Please use this identifier to cite or link to this item: https://hdl.handle.net/20.500.12530/57429
Title: Critically ill patients with community-onset intraabdominal infections: Influence of healthcare exposure on resistance rates and mortality.
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Issue Date: 26-Sep-2019
Citation: PLoS One.2019;(14)9:e0223092
Abstract: The concept of healthcare-associated infections (as opposed to hospital-acquired infections) in intraabdominal infections (IAIs) is scarcely supported by data in the literature. The aim of the present study was to analyse community-onset IAIs (non-postoperative/non-nosocomial) in patients admitted to intensive care units (ICUs), to investigate differences in resistance patterns linked to healthcare exposure and mortality-associated factors. A one-year prospective observational study (17 Spanish ICUs) was performed distributing cases as healthcare-associated infections (HCAI), community-acquired infections (CAI) and immunocompromised patients (ICP). Bacteria producing extended-spectrum β-lactamases (ESBL) and/or carbapenemase (CPE), high-level aminoglycoside- and/or methicillin- and/or vancomycin- resistance were considered antimicrobial resistant (AMR). Mortality-associated factors were identified by regression multivariate analysis. Of 345 patients included (18.8% HCAI, 6.1% ICP, 75.1% CAI), 51.6% presented generalized peritonitis; 32.5% were >75 years (55.4% among HCAI). Overall, 11.0% cases presented AMR (7.0% ESBL- and/or CPE), being significantly higher in HCAI (35.4%) vs. CAI (5.8%) (p75 years (55.4% among HCAI). Overall, 11.0% cases presented AMR (7.0% ESBL- and/or CPE), being significantly higher in HCAI (35.4%) vs. CAI (5.8%) (p75 years (OR = 6.67, 95%CI = 2.56-17.36,p75 years, severity and Candida isolation but not with AMR.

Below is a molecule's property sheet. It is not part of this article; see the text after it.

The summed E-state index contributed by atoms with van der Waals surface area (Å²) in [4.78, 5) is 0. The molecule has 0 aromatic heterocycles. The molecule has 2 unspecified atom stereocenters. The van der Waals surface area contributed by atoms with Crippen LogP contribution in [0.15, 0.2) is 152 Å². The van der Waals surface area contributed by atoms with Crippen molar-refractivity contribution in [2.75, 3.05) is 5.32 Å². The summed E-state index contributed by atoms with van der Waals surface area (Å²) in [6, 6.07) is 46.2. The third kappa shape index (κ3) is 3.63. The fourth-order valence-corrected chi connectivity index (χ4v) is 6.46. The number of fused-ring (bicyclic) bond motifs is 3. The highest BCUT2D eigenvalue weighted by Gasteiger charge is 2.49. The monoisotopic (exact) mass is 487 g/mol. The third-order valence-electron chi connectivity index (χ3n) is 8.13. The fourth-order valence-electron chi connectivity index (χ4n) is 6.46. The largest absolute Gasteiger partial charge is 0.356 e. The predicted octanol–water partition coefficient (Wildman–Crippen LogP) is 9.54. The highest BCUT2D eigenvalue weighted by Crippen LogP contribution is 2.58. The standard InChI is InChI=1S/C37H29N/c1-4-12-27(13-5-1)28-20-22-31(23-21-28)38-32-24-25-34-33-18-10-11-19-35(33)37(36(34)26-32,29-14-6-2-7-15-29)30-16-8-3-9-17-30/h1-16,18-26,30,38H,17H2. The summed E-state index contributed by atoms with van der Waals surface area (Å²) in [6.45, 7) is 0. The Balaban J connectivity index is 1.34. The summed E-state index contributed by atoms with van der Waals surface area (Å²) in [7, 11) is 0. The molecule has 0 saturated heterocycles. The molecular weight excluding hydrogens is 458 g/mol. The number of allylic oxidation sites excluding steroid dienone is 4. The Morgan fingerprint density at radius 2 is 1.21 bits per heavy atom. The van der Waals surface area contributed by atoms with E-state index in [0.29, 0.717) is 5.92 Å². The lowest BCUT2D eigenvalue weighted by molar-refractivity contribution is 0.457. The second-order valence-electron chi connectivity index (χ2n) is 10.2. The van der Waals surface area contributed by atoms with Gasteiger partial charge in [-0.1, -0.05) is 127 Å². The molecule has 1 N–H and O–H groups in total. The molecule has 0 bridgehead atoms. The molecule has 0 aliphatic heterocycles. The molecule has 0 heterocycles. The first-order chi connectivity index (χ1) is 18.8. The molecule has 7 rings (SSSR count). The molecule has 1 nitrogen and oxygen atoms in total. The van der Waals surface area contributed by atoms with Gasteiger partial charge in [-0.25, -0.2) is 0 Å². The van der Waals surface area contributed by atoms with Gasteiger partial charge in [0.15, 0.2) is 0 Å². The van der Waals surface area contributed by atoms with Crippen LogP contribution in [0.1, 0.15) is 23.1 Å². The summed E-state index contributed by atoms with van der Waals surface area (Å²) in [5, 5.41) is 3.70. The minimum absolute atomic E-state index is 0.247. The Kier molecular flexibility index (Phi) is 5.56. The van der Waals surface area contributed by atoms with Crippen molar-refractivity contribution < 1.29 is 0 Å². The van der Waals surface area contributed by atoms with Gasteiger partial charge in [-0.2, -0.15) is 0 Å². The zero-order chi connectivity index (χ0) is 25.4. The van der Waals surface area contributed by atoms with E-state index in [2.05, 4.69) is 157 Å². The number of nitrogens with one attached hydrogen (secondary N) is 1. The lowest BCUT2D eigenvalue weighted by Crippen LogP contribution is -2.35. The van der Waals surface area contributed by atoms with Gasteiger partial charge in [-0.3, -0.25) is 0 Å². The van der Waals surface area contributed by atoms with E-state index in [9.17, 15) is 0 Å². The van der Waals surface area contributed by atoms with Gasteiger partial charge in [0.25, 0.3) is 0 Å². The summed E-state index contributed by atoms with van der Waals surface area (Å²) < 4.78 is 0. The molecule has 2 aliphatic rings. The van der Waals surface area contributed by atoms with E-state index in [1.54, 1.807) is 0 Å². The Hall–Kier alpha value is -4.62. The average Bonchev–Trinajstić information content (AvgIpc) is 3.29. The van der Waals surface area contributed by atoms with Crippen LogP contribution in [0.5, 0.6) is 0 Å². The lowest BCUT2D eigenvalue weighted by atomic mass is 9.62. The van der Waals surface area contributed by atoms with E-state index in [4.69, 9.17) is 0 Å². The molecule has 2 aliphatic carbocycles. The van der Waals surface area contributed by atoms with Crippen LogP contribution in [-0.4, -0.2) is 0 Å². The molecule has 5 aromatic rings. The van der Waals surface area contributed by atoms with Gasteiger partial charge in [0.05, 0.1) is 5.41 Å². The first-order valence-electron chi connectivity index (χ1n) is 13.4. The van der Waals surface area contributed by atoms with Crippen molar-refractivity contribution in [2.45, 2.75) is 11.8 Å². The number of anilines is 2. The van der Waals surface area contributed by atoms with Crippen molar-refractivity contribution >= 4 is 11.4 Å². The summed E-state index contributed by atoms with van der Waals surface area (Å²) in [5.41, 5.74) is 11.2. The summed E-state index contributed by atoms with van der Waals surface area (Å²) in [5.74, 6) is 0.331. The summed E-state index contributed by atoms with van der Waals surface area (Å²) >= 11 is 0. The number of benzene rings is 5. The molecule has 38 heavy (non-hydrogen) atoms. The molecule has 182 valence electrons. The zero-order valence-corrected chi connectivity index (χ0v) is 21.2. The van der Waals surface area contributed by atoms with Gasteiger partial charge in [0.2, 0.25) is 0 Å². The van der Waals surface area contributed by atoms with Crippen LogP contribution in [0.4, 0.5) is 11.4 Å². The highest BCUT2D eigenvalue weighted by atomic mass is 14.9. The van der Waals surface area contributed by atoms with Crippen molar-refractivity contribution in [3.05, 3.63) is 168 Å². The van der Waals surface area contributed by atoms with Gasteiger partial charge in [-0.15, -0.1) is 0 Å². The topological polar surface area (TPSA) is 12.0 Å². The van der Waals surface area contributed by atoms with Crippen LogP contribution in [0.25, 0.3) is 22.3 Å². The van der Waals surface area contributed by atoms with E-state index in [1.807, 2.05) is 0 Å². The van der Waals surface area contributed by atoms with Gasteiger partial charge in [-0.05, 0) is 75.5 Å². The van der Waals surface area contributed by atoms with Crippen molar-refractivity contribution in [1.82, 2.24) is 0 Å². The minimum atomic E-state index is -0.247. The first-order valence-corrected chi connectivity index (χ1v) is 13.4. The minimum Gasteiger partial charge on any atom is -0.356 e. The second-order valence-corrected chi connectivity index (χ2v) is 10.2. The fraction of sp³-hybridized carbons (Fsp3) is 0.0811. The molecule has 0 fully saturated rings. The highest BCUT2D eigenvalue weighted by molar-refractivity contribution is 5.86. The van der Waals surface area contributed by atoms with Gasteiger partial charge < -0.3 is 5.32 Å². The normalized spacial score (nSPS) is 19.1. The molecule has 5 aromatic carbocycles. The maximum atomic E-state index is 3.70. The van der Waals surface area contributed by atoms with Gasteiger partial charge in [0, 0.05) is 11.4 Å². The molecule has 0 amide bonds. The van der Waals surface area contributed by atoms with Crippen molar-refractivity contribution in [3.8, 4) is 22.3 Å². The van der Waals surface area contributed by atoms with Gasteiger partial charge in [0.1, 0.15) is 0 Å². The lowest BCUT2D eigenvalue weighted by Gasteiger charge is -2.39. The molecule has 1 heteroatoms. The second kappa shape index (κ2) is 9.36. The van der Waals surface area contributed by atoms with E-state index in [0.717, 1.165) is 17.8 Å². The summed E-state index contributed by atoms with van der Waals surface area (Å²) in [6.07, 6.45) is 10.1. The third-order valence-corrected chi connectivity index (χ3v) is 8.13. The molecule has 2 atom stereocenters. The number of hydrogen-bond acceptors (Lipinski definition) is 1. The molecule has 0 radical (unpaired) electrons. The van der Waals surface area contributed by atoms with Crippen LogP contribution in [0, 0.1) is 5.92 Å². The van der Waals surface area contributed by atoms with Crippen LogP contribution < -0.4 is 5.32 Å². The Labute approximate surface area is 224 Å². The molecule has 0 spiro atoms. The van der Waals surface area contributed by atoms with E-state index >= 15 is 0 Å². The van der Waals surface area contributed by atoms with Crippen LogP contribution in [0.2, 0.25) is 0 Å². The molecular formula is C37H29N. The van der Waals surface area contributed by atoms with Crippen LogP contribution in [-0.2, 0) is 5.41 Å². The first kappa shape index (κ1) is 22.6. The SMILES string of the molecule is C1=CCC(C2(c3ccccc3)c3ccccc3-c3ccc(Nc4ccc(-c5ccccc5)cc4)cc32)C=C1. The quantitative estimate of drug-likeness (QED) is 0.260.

PMID: 31557256
URI: https://hdl.handle.net/20.500.12530/57429
Rights: openAccess
Appears in Collections:Hospitales > H. U. Infanta Cristina > Artículos

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